Owen J. Roberts (1875–1955), a lawyer and professor, served on the Supreme Court from 1930 until 1945. Although perhaps best known for allegedly switching his vote regarding the constitutionality of New Deal–era legislation in West Coast Hotel Co. v. Parrish (1937) — the so-called switch in time that saved nine — Roberts wrote several landmark decisions regarding free expression protected by the First Amendment. Notable among them are Herndon v. Lowry (1937), Hague v. Committee for Industrial Organization (1939), Cantwell v. Connecticut (1940), and Taylor v. Mississippi (1943).

Born in Philadelphia, Roberts earned undergraduate and law degrees at the University of Pennsylvania. He began his undergraduate work at age 16 and graduated Phi Beta Kappa. After finishing first in his class in law school, in 1898, he began private practice with a Philadelphia law firm and also taught part-time at his alma mater. He then served as a special deputy attorney general for the Eastern District of Pennsylvania, where he prosecuted some of those charged with violating the Espionage Act of 1917. In 1924 he was special counsel to the United States, investigating the Teapot Dome scandal; he obtained a conviction for Albert B. Fall, former secretary of the interior, for accepting bribes and taking part in a conspiracy. In 1930, when the Senate rejected President Herbert Hoover’s nominee to the Supreme Court, John J. Parker, Hoover nominated Roberts, who was unanimously confirmed.

On the Court, Roberts generally was known for protecting First Amendment freedoms. In Herndon v. Lowry, he wrote an opinion striking down the conviction of an African American member of the Communist Party on the ground that the state had not demonstrated that the literature the defendant had distributed called for the violent overthrow of the government. Roberts’s majority opinion in Hague v. Committee for Industrial Organization, where he wrote that public streets and parks “have immemorially been held in trust for the use of the public,” stands as the progenitor of the modern public forum doctrine. His opinion in Cantwell v. Connecticut reversed the conviction of three Jehovah’s Witnesses (Newton Cantwell and his two sons) for soliciting religious contributions door to door and in the public streets. In this case, Roberts extended the free exercise clause to the states through the due process clause of the Fourteenth Amendment. In Taylor v. Mississippi, Roberts wrote an opinion striking down a Mississippi statute that prohibited individuals, in this case a Jehovah’s Witness, from counseling others against saluting the American flag.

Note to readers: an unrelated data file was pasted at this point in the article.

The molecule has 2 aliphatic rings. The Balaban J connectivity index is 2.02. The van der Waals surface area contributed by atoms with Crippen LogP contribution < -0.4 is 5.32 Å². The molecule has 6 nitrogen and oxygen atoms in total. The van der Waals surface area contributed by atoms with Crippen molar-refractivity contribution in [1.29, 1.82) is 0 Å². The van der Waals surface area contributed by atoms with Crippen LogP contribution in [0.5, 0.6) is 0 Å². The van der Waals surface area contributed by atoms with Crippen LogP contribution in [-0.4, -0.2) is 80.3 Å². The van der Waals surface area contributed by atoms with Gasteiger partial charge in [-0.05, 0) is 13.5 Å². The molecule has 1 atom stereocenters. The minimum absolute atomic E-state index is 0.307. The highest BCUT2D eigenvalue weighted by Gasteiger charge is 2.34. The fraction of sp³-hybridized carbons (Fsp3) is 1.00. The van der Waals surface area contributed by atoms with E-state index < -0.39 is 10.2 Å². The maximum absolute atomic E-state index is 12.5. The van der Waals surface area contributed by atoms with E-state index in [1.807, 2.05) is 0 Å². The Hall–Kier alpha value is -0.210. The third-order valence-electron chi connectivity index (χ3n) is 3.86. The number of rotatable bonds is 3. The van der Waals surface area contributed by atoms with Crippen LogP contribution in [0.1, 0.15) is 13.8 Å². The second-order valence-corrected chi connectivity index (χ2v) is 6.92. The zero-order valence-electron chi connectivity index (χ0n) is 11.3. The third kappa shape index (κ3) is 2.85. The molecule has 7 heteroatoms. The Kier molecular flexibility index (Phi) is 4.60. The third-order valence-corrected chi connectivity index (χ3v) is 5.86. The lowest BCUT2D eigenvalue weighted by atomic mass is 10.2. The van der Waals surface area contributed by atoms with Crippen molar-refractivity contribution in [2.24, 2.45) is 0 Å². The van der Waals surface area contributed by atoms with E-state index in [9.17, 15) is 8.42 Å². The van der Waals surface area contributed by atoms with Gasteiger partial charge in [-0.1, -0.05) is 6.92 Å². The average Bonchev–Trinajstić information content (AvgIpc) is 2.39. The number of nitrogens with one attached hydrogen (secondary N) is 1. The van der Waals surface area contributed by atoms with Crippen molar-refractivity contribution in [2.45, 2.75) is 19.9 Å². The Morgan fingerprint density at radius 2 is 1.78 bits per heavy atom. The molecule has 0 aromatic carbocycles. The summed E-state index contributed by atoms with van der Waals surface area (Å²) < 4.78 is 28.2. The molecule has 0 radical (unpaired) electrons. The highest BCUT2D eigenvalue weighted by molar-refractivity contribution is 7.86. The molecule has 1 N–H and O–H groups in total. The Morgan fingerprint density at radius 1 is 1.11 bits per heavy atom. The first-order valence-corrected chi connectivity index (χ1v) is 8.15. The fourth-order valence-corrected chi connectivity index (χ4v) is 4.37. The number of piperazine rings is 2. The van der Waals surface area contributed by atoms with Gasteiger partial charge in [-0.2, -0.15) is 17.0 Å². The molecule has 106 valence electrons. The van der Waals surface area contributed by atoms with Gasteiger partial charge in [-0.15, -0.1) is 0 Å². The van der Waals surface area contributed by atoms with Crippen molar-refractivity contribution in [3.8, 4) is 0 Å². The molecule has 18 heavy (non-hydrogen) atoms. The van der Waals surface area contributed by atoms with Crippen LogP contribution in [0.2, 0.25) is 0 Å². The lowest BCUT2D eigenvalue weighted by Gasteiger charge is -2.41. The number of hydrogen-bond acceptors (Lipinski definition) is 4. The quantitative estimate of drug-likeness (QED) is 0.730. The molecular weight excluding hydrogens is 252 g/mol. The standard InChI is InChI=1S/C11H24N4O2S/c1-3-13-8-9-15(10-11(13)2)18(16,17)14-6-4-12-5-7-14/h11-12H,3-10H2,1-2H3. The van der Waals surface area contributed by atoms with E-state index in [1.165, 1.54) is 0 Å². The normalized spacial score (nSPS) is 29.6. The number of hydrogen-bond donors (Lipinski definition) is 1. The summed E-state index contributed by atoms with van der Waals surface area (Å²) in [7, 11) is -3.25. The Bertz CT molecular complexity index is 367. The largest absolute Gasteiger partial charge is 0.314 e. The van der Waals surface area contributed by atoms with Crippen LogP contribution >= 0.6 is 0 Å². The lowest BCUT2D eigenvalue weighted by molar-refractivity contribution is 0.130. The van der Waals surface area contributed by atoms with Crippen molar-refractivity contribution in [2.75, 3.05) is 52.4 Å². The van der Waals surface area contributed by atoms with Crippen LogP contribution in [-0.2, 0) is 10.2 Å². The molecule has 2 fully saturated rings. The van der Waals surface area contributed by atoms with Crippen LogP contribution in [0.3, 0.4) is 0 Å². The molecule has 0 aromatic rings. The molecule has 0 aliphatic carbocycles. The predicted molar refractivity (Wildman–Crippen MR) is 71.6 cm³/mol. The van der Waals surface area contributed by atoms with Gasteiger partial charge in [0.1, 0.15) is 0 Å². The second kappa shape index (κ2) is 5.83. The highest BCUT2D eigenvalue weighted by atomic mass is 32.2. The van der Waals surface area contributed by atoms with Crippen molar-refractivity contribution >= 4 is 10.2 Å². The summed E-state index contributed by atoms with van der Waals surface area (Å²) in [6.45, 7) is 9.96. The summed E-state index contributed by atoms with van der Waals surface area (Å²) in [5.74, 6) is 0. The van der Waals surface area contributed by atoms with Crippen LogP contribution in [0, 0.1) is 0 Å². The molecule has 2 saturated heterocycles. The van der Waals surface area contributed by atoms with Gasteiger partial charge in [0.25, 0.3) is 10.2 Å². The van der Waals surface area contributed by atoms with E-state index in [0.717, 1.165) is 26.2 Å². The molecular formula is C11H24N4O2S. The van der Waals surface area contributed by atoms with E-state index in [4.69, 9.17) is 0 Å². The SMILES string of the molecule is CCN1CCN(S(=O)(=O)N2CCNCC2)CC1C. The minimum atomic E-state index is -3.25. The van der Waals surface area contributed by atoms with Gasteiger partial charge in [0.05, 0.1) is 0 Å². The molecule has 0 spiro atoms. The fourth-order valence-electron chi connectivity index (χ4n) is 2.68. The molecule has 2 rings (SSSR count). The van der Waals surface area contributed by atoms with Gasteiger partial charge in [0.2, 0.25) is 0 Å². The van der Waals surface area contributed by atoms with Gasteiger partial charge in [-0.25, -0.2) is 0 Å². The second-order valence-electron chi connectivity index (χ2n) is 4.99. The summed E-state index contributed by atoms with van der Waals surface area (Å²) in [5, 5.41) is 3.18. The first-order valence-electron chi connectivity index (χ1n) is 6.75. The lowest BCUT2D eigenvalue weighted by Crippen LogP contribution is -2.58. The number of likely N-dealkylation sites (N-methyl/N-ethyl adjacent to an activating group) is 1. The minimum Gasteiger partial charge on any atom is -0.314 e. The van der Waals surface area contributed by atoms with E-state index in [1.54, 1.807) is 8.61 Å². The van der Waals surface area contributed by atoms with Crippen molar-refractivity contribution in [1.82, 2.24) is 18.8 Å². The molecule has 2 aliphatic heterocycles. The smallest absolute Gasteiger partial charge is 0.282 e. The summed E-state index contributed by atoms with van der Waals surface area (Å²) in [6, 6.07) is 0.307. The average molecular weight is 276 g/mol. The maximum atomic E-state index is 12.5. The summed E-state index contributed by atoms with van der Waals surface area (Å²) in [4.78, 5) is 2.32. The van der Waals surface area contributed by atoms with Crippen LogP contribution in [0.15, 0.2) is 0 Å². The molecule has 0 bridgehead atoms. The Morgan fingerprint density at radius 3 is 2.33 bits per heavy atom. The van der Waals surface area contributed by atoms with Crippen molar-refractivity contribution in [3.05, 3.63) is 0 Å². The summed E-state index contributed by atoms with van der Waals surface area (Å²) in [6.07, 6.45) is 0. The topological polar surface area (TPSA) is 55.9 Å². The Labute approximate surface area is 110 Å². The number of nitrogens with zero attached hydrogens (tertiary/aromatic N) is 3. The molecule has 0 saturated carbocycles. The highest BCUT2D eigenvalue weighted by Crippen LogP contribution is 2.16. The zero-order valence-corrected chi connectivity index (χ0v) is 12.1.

Some of Roberts’s eloquent language remains a celebrated part of First Amendment lore, including his words in Cantwell v. Connecticut: “In the realm of religious faith, and in that of political belief, sharp differences arise. . . . In both fields the tenets of one man may seem the rankest error to his neighbor. . . . But the people of this nation have ordained in the light of history, that, in spite of the probability of excesses and abuses, these liberties are, in the long view, essential to enlightened opinion and right conduct on the part of the citizens of a democracy.”

Roberts resigned from the Court in 1945 to pursue other interests. He served as president of the Pennsylvania Bar Association and, in 1948, became dean of the University of Pennsylvania Law School. He also published a collection of his lectures, The Court and the Constitution: The Oliver Wendell Holmes Lectures (1951).


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